This theoretical dissertation explores the nature and value of a love-based psychotherapy. The value of this approach to psychotherapy is examined both in its currently employed implicit form—when elements of it are practiced within the context of other approaches—and in the forms it might take if practiced in a more explicit manner. The study investigates various understandings about the nature of love in the literature of philosophy and religion, and it shows how some of these understandings have contributed to the meaning of love within the context of psychotherapy. Several emergent themes in the literature review indicate that love-based psychotherapy is an approach in which psychotherapy can be defined as a process predominantly guided by the principle, power, and presence of a compassionate and benevolent intention to foster the client's fullest well-being, and that involves the cultivation of that intention in both the psychotherapist and the client.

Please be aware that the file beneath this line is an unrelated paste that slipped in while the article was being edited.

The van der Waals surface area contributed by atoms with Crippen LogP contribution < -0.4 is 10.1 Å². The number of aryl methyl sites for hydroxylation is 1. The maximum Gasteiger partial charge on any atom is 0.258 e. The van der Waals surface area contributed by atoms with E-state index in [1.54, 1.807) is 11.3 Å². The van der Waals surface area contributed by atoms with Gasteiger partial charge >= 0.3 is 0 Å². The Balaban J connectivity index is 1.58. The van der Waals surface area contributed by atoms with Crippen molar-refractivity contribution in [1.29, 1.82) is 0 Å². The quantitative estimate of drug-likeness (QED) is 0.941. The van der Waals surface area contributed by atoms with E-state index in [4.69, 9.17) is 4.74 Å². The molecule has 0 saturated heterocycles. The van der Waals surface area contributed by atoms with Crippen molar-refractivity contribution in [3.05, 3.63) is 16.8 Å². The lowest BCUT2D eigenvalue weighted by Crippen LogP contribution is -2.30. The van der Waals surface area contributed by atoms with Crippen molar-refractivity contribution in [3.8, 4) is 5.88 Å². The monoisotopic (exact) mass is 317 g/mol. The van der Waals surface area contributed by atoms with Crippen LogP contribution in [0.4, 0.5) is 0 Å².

The writer reveals the value of this approach through four areas of focus: (1) critical observations on the use of love in psychotherapy by various psychotherapists including several exemplifying a love-based psychotherapy approach, (2) a review of psychological and physiological research relevant to the use of love in psychotherapy, (3) a hypothetical case study, and (4) descriptions of numerous possible clinical applications of love-based psychotherapy along with their potential benefits.
The writer concludes that an additional value of love-based psychotherapy is that it could contribute substantially both as an integrative and unifying force for the field of psychotherapy, and as a resource serving the intrapersonal, interpersonal, and transpersonal well-being of clients.
|Commitee:||Combs, Allan L., Krippner, Stanley|
|School Location:||United States -- California|
|Source:||DAI-B 75/01(E), Dissertation Abstracts International|
|Subjects:||Behavioral psychology, Counseling Psychology|
|Keywords:||Benevolent, Compassion, Intention, Love, Psychotherapy|
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